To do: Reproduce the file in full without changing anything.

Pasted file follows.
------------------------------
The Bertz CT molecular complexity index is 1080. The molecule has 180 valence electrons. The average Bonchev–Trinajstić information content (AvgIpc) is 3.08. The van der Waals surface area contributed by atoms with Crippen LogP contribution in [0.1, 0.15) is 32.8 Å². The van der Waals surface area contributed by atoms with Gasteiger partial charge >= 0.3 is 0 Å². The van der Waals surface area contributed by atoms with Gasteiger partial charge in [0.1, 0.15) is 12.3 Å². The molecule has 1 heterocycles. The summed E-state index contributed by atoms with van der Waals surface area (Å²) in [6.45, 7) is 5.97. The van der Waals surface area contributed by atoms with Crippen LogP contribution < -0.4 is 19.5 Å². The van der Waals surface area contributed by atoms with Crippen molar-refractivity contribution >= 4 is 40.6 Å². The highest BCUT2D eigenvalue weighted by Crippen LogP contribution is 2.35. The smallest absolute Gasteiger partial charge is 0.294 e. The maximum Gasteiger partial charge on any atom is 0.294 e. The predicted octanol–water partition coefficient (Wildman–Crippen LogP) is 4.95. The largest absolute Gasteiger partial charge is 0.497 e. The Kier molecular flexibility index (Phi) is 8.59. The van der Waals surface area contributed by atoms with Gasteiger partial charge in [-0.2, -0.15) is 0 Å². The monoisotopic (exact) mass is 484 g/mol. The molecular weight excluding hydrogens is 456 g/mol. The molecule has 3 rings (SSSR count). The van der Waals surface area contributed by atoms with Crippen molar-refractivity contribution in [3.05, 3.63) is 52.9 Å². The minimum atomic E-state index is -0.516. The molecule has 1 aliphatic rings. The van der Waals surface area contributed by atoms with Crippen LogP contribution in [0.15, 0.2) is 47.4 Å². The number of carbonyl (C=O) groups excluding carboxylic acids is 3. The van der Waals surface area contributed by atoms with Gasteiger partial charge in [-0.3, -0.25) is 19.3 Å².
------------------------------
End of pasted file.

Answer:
The Bertz CT molecular complexity index is 1080. The molecule has 180 valence electrons. The average Bonchev–Trinajstić information content (AvgIpc) is 3.08. The van der Waals surface area contributed by atoms with Crippen LogP contribution in [0.1, 0.15) is 32.8 Å². The van der Waals surface area contributed by atoms with Gasteiger partial charge >= 0.3 is 0 Å². The van der Waals surface area contributed by atoms with Gasteiger partial charge in [0.1, 0.15) is 12.3 Å². The molecule has 1 heterocycles. The summed E-state index contributed by atoms with van der Waals surface area (Å²) in [6.45, 7) is 5.97. The van der Waals surface area contributed by atoms with Crippen LogP contribution < -0.4 is 19.5 Å². The van der Waals surface area contributed by atoms with Crippen molar-refractivity contribution >= 4 is 40.6 Å². The highest BCUT2D eigenvalue weighted by Crippen LogP contribution is 2.35. The smallest absolute Gasteiger partial charge is 0.294 e. The maximum Gasteiger partial charge on any atom is 0.294 e. The predicted octanol–water partition coefficient (Wildman–Crippen LogP) is 4.95. The largest absolute Gasteiger partial charge is 0.497 e. The Kier molecular flexibility index (Phi) is 8.59. The van der Waals surface area contributed by atoms with Gasteiger partial charge in [-0.2, -0.15) is 0 Å². The monoisotopic (exact) mass is 484 g/mol. The molecular weight excluding hydrogens is 456 g/mol. The molecule has 3 rings (SSSR count). The van der Waals surface area contributed by atoms with Crippen molar-refractivity contribution in [3.05, 3.63) is 52.9 Å². The minimum atomic E-state index is -0.516. The molecule has 1 aliphatic rings. The van der Waals surface area contributed by atoms with Crippen LogP contribution in [0.15, 0.2) is 47.4 Å². The number of carbonyl (C=O) groups excluding carboxylic acids is 3. The van der Waals surface area contributed by atoms with Gasteiger partial charge in [-0.3, -0.25) is 19.3 Å².